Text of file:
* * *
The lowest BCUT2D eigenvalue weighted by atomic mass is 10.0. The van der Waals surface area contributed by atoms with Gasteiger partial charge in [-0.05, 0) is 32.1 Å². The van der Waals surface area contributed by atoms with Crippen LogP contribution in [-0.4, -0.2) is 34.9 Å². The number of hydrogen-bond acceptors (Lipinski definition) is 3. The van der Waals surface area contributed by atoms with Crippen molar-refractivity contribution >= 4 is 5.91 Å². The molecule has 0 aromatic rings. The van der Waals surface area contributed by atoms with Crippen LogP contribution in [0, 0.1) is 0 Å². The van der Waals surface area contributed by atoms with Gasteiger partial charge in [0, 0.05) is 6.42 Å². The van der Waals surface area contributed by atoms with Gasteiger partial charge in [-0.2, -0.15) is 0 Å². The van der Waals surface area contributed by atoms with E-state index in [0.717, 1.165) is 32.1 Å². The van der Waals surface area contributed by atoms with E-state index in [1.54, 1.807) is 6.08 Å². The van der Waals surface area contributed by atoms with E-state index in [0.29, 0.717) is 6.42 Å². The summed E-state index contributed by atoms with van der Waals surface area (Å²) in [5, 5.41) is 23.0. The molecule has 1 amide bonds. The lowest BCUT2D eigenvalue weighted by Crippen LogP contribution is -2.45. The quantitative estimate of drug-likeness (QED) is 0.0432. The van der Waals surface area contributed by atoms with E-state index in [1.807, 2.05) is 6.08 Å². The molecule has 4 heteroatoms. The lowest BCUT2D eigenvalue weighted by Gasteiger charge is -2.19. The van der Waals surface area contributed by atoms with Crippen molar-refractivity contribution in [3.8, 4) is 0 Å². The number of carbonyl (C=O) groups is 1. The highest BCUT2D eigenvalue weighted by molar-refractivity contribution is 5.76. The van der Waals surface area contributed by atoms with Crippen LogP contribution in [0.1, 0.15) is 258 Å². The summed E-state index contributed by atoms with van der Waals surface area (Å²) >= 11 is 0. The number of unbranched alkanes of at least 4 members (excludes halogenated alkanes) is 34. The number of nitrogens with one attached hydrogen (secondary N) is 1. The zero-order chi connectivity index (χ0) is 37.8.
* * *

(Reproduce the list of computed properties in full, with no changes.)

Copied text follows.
The lowest BCUT2D eigenvalue weighted by atomic mass is 10.0. The van der Waals surface area contributed by atoms with Gasteiger partial charge in [-0.05, 0) is 32.1 Å². The van der Waals surface area contributed by atoms with Crippen LogP contribution in [-0.4, -0.2) is 34.9 Å². The number of hydrogen-bond acceptors (Lipinski definition) is 3. The van der Waals surface area contributed by atoms with Crippen molar-refractivity contribution >= 4 is 5.91 Å². The molecule has 0 aromatic rings. The van der Waals surface area contributed by atoms with Crippen LogP contribution in [0, 0.1) is 0 Å². The van der Waals surface area contributed by atoms with Gasteiger partial charge in [0, 0.05) is 6.42 Å². The van der Waals surface area contributed by atoms with Gasteiger partial charge in [-0.2, -0.15) is 0 Å². The van der Waals surface area contributed by atoms with E-state index in [0.717, 1.165) is 32.1 Å². The van der Waals surface area contributed by atoms with E-state index in [1.54, 1.807) is 6.08 Å². The van der Waals surface area contributed by atoms with E-state index in [0.29, 0.717) is 6.42 Å². The summed E-state index contributed by atoms with van der Waals surface area (Å²) in [5, 5.41) is 23.0. The molecule has 1 amide bonds. The lowest BCUT2D eigenvalue weighted by Crippen LogP contribution is -2.45. The quantitative estimate of drug-likeness (QED) is 0.0432. The van der Waals surface area contributed by atoms with E-state index in [1.807, 2.05) is 6.08 Å². The molecule has 4 heteroatoms. The lowest BCUT2D eigenvalue weighted by Gasteiger charge is -2.19. The van der Waals surface area contributed by atoms with Crippen molar-refractivity contribution in [3.8, 4) is 0 Å². The number of carbonyl (C=O) groups is 1. The highest BCUT2D eigenvalue weighted by molar-refractivity contribution is 5.76. The van der Waals surface area contributed by atoms with Crippen LogP contribution in [0.1, 0.15) is 258 Å². The summed E-state index contributed by atoms with van der Waals surface area (Å²) >= 11 is 0. The number of unbranched alkanes of at least 4 members (excludes halogenated alkanes) is 34. The number of nitrogens with one attached hydrogen (secondary N) is 1. The zero-order chi connectivity index (χ0) is 37.8.